Player 'Tinder ban' among NRL's tough new virus protocols

The NRL are vowing to push ahead with their season, although tough new measures will be put into effect to combat the COVID-19 pandemic.

One such measure that is set to be imposed on the players is a ban on dating sites, such as Tinder and Bumble.

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With players effectively in lockdown when they're not training or playing games, boredom looms as a major obstacle to maintaining safety protocols.

Channel Nine league reporter Danny Weidler said in his Sydney Morning Herald column that players have been told to ditch dating apps like Tinder, to avoid casual intimate contact.

Melbourne Storm star Cameron Munster threw a few of his teammates under the bus when discussing the difficulty some players might have under a 'Tinder ban'.

“It is interesting, we have some horny guys at our club,” Munster said on Fox Sports' Sunday Night With Matty Johns.

“Cooper Johns, Tui Kamikamica and some other boys in our team.

“It will be interesting to see how those boys go around talking to other people because they don’t really say too much.

“They are always on their phone, Gen Y. They will have to have some conversations with people now face-to-face.

"So it will be interesting to see how those guys go.”

Storm's Cameron Munster reckon some of his teammates might struggle under a 'Tinder ban'. Pic: Getty

The NRL is reportedly set to issue players with a list of banned activities imminently.

Failure to comply with these strict new regulations would see players slapped with significant fines or suspensions.

Several NRL clubs could also feel the pinch of the coronavirus pandemic as the NRL prepares to make one of the biggest calls in the game's history.

The ARL Commission (ARLC) is meeting on Monday to determine the best way forward for the sport through the health crisis, just a day after the AFL announced it was suspending its season.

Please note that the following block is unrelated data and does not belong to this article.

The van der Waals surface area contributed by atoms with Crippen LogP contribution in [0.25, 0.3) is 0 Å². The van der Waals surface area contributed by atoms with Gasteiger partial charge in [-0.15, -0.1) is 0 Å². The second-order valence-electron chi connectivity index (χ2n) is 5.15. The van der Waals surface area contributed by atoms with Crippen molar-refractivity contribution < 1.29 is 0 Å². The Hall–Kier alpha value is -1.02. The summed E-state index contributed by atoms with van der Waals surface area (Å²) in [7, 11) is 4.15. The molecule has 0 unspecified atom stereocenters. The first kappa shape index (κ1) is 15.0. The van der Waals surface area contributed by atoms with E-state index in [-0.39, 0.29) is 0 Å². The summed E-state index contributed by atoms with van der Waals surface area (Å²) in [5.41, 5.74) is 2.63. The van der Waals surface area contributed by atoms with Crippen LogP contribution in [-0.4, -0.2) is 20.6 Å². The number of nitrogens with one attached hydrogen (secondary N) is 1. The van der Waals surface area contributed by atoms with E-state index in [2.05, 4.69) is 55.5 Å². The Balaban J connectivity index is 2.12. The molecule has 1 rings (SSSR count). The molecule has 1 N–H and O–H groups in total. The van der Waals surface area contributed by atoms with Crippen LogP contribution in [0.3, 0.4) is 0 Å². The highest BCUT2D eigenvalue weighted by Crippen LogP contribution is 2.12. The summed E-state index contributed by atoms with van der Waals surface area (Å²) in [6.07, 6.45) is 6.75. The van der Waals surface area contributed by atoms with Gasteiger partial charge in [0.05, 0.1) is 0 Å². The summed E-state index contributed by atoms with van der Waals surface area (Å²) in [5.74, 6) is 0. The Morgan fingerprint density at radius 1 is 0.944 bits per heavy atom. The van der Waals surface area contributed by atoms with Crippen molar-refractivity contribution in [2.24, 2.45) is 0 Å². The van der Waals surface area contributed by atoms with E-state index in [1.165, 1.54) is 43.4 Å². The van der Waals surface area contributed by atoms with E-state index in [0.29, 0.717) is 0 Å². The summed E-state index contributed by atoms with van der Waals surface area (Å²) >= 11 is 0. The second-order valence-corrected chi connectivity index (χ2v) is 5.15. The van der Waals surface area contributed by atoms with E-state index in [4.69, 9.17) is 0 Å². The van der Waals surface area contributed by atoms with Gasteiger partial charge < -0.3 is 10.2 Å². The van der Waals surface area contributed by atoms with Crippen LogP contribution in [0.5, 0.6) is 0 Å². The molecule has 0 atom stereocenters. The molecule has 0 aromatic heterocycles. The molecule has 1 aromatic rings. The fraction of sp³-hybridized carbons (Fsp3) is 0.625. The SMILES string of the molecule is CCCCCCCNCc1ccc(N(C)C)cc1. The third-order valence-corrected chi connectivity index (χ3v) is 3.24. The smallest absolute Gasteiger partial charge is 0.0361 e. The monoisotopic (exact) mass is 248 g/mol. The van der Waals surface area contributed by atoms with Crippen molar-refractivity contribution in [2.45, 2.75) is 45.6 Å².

NRL vows to push on with season

The NRL is determined to play on, and intend on continuing into round three next weekend unless they are told they cannot by government or health authorities.

“The AFL have got different circumstances. They’ve got teams throughout Australia where as we’ve only got them in three states. We can continue on without too much drama," ARLC chairman Peter V'landys said.

One option that seems to be edging closer to reality by the day is to move and house all NRL teams up to North Queensland, and continuing the competition from there.

“Relocation is definitely an option and we are looking at that right at the moment," V'landys added.

“Gladstone is the one place we could go to but there are some logistic problems to overcome before we go through with it. But certainly relocating the players is on the table.

“The experts are saying we can go on at the moment, but things can change at any time.”

ARLC chairman Peter V'landys is confident the NRL season can continue. Pic: Getty

League chiefs acknowledge they stare down the barrel of a huge loss worth up to $500 million if the season is scrapped, or around $13 million per round lost in TV rights.

But more than half the clubs are now facing a challenge of their own following new government measures shutting clubs and pubs on Sunday night.

Nine NRL clubs are either owned by or have links to leagues clubs, and some rely on them for financial security most years.

That figure does not include Cronulla, whose leagues club is currently closed for two years for upgrades.

Clubs are already doing it tough throughout the crisis, with no gate receipts and an expected flow-on effect to membership and merchandise sales.

The NRL has already handed each club $425,000 in support, but it's anticipated further strain could be placed on sides - particularly if matches are lost.

‘Our No.1 priority is to protect our players’

The NRL has not had a game abandoned or skipped since the Super League war, and chairman Peter V'landys as well as chief executive Todd Greenberg are desperate to avoid the situation.

"At this stage, our intent is to play on and we remain committed to the continuation of the 2020 season as far as government advice allows it," Greenberg said.

"We have, and always will, stringently follow all government health advice and medical protocols to protect the health and safety of the community and our players.

"Our No.1 priority is to protect our players, staff and fans and we will continue to do this by adopting the strictest possible medical protocols.

"However, we understand the pace of the crisis is escalating rapidly and we need to remain flexible and conscious of community expectations."

The NRL could consider playing until as late as December 20 to ensure all matches are played.

With AAP